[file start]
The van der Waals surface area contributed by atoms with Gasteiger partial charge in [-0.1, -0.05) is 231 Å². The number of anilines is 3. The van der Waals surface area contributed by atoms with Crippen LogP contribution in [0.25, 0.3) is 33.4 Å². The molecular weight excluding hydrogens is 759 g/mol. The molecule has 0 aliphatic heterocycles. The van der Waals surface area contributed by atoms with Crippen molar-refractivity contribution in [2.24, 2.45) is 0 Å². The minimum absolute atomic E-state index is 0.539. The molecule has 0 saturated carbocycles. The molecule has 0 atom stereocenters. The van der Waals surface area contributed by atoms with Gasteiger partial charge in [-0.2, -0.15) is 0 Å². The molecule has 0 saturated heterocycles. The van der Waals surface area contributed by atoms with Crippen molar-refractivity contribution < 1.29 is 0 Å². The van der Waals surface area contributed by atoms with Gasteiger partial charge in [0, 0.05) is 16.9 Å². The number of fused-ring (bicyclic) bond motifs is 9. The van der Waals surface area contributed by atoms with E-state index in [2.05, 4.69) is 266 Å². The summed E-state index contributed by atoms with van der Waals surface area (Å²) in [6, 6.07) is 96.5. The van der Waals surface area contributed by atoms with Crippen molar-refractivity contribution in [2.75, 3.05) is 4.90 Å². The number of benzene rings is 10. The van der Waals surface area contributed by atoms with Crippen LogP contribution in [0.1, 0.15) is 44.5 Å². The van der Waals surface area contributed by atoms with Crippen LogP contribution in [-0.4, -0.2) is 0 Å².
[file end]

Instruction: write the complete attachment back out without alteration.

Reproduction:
The van der Waals surface area contributed by atoms with Gasteiger partial charge in [-0.1, -0.05) is 231 Å². The number of anilines is 3. The van der Waals surface area contributed by atoms with Crippen LogP contribution in [0.25, 0.3) is 33.4 Å². The molecular weight excluding hydrogens is 759 g/mol. The molecule has 0 aliphatic heterocycles. The van der Waals surface area contributed by atoms with Crippen molar-refractivity contribution in [2.24, 2.45) is 0 Å². The minimum absolute atomic E-state index is 0.539. The molecule has 0 saturated carbocycles. The molecule has 0 atom stereocenters. The van der Waals surface area contributed by atoms with Gasteiger partial charge in [-0.2, -0.15) is 0 Å². The molecule has 0 saturated heterocycles. The van der Waals surface area contributed by atoms with Crippen molar-refractivity contribution < 1.29 is 0 Å². The van der Waals surface area contributed by atoms with Gasteiger partial charge in [0, 0.05) is 16.9 Å². The number of fused-ring (bicyclic) bond motifs is 9. The van der Waals surface area contributed by atoms with E-state index in [2.05, 4.69) is 266 Å². The summed E-state index contributed by atoms with van der Waals surface area (Å²) in [6, 6.07) is 96.5. The van der Waals surface area contributed by atoms with Crippen molar-refractivity contribution in [2.75, 3.05) is 4.90 Å². The number of benzene rings is 10. The van der Waals surface area contributed by atoms with Crippen LogP contribution in [0.1, 0.15) is 44.5 Å². The van der Waals surface area contributed by atoms with Crippen LogP contribution in [-0.4, -0.2) is 0 Å².